The evolutionary expansion of the human neocortex required increased production of excitatory and inhibitory neurons. The balance between excitation and inhibition is critical for normal neurological function, and yet we know little about the human-specific genetic changes underlying increased neurogenesis. The recent availability of complete genome sequence from humans and a diverse range of mammals makes large scale sequence comparisons possible. Regulatory elements that are conserved in other mammals, but surprisingly missing in humans could contribute to human specific biology. Initial work on the project shows that humans have lost a forebrain specific regulatory element in zones of inhibitory interneuron production near the tumor suppressor gene GADD45g, which is specifically expressed in neural progenitors during development. GADD45g represses cell cycle in culture and GADD45g down-regulation is strongly associated with pituitary adenomas, yet the function of GADD45g in nervous system development has not yet been explored. This project will characterize in detail the neuronal lineages affected by the human specific genetic change using genetic labeling techniques in mouse stable lines expressing Cre-recombinase driven by the enhancer missing in humans. To put the mouse expression data in the context of changes in primate gene regulation, this project will also identify the upstream regulators of the DNA sequence that is missing in humans. Finally, this project will characterize how loss of the GADD45g gene affects brain development in mouse using an existing knockout line not previously analyzed for nervous system phenotypes. Collectively, these experiments will provide an in depth study of how a human- specific genetic change may contribute to specialized aspects of human brain development.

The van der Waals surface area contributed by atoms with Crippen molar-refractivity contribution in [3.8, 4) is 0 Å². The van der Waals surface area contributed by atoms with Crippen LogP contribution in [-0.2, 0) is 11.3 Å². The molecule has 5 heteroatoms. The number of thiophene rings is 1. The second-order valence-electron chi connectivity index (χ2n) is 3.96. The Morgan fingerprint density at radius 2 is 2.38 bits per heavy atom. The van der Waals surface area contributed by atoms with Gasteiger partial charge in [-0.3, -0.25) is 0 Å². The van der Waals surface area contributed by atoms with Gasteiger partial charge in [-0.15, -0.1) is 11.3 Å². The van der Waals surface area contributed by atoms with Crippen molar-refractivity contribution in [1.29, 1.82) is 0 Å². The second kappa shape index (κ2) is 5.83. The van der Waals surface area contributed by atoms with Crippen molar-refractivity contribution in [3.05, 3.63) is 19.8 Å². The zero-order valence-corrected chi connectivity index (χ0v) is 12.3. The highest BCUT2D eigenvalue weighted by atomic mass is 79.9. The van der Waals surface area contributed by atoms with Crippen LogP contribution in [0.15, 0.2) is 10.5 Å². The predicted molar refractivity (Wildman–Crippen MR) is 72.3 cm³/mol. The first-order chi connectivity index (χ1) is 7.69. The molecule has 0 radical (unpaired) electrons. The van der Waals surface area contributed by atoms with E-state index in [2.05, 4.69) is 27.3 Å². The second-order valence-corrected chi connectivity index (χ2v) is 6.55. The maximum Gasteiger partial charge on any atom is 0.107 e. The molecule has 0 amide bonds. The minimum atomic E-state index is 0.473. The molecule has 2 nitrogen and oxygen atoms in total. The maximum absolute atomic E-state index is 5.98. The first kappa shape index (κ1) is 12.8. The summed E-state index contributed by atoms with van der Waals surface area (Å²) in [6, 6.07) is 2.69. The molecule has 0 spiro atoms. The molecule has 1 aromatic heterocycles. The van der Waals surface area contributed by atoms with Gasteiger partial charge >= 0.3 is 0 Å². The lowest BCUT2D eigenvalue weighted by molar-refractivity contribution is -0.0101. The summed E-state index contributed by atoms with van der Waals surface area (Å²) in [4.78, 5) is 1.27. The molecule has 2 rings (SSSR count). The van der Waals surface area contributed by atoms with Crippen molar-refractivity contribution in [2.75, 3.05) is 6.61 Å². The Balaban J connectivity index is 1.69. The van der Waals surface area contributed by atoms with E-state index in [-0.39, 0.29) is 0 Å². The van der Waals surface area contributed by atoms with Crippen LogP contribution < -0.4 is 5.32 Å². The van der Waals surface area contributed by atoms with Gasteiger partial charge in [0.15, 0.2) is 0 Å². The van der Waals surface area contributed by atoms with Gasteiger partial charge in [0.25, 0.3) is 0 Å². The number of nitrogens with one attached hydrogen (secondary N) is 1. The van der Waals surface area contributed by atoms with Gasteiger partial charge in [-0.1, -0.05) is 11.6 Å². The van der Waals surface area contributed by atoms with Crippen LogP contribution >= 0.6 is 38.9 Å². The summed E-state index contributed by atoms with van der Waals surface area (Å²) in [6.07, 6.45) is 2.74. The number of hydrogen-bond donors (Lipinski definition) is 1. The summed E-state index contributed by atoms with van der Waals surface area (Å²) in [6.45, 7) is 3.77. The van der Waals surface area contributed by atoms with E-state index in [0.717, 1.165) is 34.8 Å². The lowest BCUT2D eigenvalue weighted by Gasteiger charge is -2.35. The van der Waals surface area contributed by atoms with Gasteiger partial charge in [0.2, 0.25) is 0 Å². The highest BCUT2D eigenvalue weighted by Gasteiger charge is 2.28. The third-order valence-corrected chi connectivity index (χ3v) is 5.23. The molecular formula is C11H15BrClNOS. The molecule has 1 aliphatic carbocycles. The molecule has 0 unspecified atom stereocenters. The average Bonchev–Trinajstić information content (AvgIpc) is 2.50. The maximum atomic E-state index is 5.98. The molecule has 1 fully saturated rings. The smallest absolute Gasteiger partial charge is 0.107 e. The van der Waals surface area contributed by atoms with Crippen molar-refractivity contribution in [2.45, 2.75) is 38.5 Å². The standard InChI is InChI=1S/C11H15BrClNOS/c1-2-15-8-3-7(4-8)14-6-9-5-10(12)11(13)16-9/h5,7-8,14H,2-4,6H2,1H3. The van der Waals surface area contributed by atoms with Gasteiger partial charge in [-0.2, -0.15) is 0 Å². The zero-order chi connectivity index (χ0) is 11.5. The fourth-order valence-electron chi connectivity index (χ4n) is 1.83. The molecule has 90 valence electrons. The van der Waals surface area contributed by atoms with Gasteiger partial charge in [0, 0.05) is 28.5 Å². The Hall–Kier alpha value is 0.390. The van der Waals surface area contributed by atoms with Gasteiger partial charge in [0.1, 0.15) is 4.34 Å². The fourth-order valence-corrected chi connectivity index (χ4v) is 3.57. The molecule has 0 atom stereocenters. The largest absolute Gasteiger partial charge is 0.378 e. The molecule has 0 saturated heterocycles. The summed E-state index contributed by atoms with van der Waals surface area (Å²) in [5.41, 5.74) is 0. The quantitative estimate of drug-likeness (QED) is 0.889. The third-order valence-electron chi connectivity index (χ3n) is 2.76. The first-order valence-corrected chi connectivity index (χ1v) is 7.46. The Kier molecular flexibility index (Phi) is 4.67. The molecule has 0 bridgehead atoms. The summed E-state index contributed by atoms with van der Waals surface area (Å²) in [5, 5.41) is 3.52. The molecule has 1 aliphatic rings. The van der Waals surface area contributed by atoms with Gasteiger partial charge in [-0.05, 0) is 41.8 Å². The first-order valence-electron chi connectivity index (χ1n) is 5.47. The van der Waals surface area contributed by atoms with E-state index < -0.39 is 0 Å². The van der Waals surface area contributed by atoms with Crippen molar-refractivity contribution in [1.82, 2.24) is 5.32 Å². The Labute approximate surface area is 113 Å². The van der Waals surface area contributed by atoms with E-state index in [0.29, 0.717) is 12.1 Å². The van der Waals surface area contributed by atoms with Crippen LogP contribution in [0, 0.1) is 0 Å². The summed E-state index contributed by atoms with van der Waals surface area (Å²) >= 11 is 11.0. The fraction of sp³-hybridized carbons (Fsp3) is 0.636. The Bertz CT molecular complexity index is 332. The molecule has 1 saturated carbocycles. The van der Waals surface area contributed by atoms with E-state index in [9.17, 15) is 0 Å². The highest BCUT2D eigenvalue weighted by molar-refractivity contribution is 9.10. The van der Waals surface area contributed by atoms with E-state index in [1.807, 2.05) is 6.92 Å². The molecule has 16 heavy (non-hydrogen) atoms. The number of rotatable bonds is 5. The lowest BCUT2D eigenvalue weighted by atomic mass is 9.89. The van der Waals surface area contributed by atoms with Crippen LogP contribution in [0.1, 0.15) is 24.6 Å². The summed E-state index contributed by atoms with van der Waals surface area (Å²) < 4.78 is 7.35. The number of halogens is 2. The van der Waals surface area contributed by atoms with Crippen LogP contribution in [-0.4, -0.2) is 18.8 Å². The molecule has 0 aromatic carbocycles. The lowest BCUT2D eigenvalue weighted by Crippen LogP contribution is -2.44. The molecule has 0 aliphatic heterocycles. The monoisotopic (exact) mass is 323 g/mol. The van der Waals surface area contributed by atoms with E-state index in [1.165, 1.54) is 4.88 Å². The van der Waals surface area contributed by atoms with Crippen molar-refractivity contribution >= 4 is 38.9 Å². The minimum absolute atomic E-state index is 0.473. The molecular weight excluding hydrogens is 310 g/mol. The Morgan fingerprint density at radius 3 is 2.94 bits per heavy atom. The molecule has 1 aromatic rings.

This research is relevant to public health because GADD45g mis-regulation is strongly associated with multiple cancers including pituitary adenomas, a major form of brain cancer. Additionally, the balance between neuronal excitation and inhibition is critical for normal neurological function and may be disrupted in disorders as diverse as epilepsy, Down's syndrome and autism. Identifying how human specific genetic changes regulating GADD45g expression affect the production of inhibitory interneurons may both aid in understanding the role of GADD45g in human brain tumors, and in understanding uniquely human aspects of inhibitory neuron production.